david shin
This is one of the books that every human being should read in their lifetime. No other book is more profound or searing as DuBois' evaluation of the problem between the color line. It is both challenging and heart-breaking. Though we have made progress since the dawn of the twentieth century, we still have a long way to go.

I would recommend this book not only to those interested in issues of race, but also anyone interested in American culture and society as a whole. It is a telling book that s
Still figuring what it all means. I'll get back to you on that, but it's deep. He used three utterly complex phrases: "the color line", "double consciousness," and "the veil" and the discussion of race in America has never been the same since. The second term wasn't a new term but he used it in his own brilliant and particular ways-not just one. I don't know who coined the first term. For all I know, it was Dubois, but I kind of doubt it. The third term is from the bible, but he takes control of ...more
The classics challenge offered the perfect opportunity for me to read Du Bois’ classic The Souls of Black Folks. It is an assortment of essay, some of which were published in the Atlantic Monthly Magazine, before being assembled and published as a book in 1903.

Each chapter in The Souls of Black Folks begins with a poetic epigraph including a musical score. The poetry was not written by Du Bois. Some are traditional spirituals. Others are poems written by African-Americans as well as white Ameri
Speaks The Truth To Power

In 1903, two years after Booker T. Washington's autobiography, "Up from Slavery: An Autobiography", W.E.B. Du Bois published "The Souls of Black Folk", a series of essays which today most consider a seminal work in African-American Sociology literature. Du Bois view of race relations in American at the dawn of the 20th century was clear, critical and deeply profound.

Throughout the fourteen chapters Du Bois uses a metaphor, the veil, with considerable deftness:
"...the Neg
This is my first time ever reading any of DuBois's literature and I am BLOWN away. I'm just going to list what I loved about the book, and try not to give too much. THIS BOOK WILL MAKE YOU DIG DEEPER.

1. Climate Change of his writing. DuBois starts the book off with very a fact driven, political, and sociological nature that leaves no doubt of the racial injustice and inequality of the 19th Century. For a reader who isn't quite history driven, the first few chapters may be hard to follow. (Maybe
Chris brown
an absolute must read.
Jan 01, 2015 Tinea rated it 5 of 5 stars  ·  review of another edition
Recommended to Tinea by: Kelly
Shelves: race-and-racism
This is another exquisitely, delicately, deliberately crafted work of critical theory that I will not presume to review. In this book, Du Bois captures daily life across the Deep South and in New England juxtaposed with aspiration, life beneath the veil of racism and white supremacy, both agonizing under and also soaring despite it. This is of course a foundational text. It is slower than I expected, meandering essays that converge on a whole rather than a direct pronunciation. The Souls of Blac ...more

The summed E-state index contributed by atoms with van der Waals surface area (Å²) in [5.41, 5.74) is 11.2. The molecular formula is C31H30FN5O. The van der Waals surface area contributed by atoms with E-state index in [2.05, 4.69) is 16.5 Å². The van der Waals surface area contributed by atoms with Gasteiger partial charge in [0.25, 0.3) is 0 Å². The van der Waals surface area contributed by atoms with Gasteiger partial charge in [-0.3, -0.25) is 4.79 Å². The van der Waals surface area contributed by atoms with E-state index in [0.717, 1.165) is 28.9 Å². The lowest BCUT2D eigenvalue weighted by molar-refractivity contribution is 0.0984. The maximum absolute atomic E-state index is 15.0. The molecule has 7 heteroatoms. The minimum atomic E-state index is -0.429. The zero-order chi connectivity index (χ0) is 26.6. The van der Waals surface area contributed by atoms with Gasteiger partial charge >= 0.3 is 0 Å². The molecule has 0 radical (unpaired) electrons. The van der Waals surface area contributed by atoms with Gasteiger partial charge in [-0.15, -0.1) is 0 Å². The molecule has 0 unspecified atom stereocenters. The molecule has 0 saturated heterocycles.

Considering I wrote my final American Lit paper on this book, I would think that I'd be sick of it but instead, I'm fascinated and in love with the genius that was W.E.B. Du Bois. This should be required reading for EVERYONE, and because we could all learn something from it.

"It is a peculiar sensation, this double-consciousness, this sense of always looking at one’s self through the eyes of others, of measuring one’s soul by the tape of a world that looks on in amused contempt and pity. One eve
This is Du Bois state of the race book on the status of African-Americans at the turn of the 20th Century. He paints of bleak picture of a kidnapped, enslaved race that is suddenly set free with no education (against the law); no skills (for the majority of workers) and no family structure in the land of the free and home of the brave.

Du Bois chronicles the hopes and dreams destroyed; the attempts at education undermined; the physical and psychological degradation at the hands of the Jim Crow sy
Eric Kibler
A very short book, but packed with different ways of looking at the aftermath of slavery in the United States.

By turns, it's history, autobiography, sociology, economics, religious studies, eulogy, musicology... even fiction. There's an illustrative story near the end.

And a great example of poetry-in-prose, when the subject is the emotions of those subject to The Veil (his word for the uncrossable color line). DuBois is a master of the English language, always using the right style to communicat
Dubois is one of the preeminent African-American intellectuals of the 20th century--read the first few chapters to discover his creative concept of "double consciousness" for African Americans and the root of his quarrel with the assimilationism of good ol' Booker T.
While interesting to see what has changed (and sadly note what has not), I found that these essays didn't impact me the way Zora Neale Hurston's Their Eyes Were Watching God or Alice Walker's The Color Purple did. I guess I relate to the more intimate personal lives shown in novels than the same situation shown in aggregate form in nonfiction. The parts I liked best were the ones that dealt with individuals, such as 'Of the Coming of John'.
This is a reread for me. One of the deepest and most important books I have ever read.
É F.K. Ó Conghaile